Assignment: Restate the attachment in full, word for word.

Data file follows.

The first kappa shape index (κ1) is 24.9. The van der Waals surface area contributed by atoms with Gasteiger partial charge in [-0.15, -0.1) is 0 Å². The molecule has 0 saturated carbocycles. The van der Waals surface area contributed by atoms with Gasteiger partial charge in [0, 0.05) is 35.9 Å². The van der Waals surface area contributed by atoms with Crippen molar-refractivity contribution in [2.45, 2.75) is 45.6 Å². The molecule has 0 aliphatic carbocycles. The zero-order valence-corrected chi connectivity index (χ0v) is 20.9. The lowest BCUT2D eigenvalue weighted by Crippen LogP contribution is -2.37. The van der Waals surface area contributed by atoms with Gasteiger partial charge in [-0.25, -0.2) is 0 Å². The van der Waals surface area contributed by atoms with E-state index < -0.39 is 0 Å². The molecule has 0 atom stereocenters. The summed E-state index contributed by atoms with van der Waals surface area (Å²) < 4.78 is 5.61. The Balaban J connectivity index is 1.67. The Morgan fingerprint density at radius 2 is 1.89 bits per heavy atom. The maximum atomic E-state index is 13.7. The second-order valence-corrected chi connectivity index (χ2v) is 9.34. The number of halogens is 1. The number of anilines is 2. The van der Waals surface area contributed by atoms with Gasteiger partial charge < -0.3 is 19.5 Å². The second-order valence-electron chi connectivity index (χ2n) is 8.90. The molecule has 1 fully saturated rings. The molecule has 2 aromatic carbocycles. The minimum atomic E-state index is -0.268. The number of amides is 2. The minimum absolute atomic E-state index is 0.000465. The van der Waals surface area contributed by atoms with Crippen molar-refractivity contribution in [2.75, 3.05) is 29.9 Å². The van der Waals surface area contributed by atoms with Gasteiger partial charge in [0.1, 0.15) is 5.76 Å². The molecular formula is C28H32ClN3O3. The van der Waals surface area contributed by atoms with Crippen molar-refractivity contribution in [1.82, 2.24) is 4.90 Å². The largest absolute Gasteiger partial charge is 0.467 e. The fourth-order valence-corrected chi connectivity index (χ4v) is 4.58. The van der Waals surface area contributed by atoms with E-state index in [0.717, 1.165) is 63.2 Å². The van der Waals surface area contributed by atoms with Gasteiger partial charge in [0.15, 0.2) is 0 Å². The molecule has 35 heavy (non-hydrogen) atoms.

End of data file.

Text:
The first kappa shape index (κ1) is 24.9. The van der Waals surface area contributed by atoms with Gasteiger partial charge in [-0.15, -0.1) is 0 Å². The molecule has 0 saturated carbocycles. The van der Waals surface area contributed by atoms with Gasteiger partial charge in [0, 0.05) is 35.9 Å². The van der Waals surface area contributed by atoms with Crippen molar-refractivity contribution in [2.45, 2.75) is 45.6 Å². The molecule has 0 aliphatic carbocycles. The zero-order valence-corrected chi connectivity index (χ0v) is 20.9. The lowest BCUT2D eigenvalue weighted by Crippen LogP contribution is -2.37. The van der Waals surface area contributed by atoms with Gasteiger partial charge in [-0.25, -0.2) is 0 Å². The van der Waals surface area contributed by atoms with E-state index < -0.39 is 0 Å². The molecule has 0 atom stereocenters. The summed E-state index contributed by atoms with van der Waals surface area (Å²) < 4.78 is 5.61. The Balaban J connectivity index is 1.67. The Morgan fingerprint density at radius 2 is 1.89 bits per heavy atom. The maximum atomic E-state index is 13.7. The second-order valence-corrected chi connectivity index (χ2v) is 9.34. The number of halogens is 1. The number of anilines is 2. The van der Waals surface area contributed by atoms with Gasteiger partial charge < -0.3 is 19.5 Å². The second-order valence-electron chi connectivity index (χ2n) is 8.90. The molecule has 1 fully saturated rings. The molecule has 2 aromatic carbocycles. The minimum atomic E-state index is -0.268. The number of amides is 2. The minimum absolute atomic E-state index is 0.000465. The van der Waals surface area contributed by atoms with Crippen molar-refractivity contribution in [2.75, 3.05) is 29.9 Å². The van der Waals surface area contributed by atoms with Gasteiger partial charge in [0.1, 0.15) is 5.76 Å². The molecular formula is C28H32ClN3O3. The van der Waals surface area contributed by atoms with Crippen molar-refractivity contribution in [1.82, 2.24) is 4.90 Å². The largest absolute Gasteiger partial charge is 0.467 e. The fourth-order valence-corrected chi connectivity index (χ4v) is 4.58. The van der Waals surface area contributed by atoms with E-state index in [0.717, 1.165) is 63.2 Å². The van der Waals surface area contributed by atoms with Gasteiger partial charge in [0.15, 0.2) is 0 Å². The molecule has 35 heavy (non-hydrogen) atoms.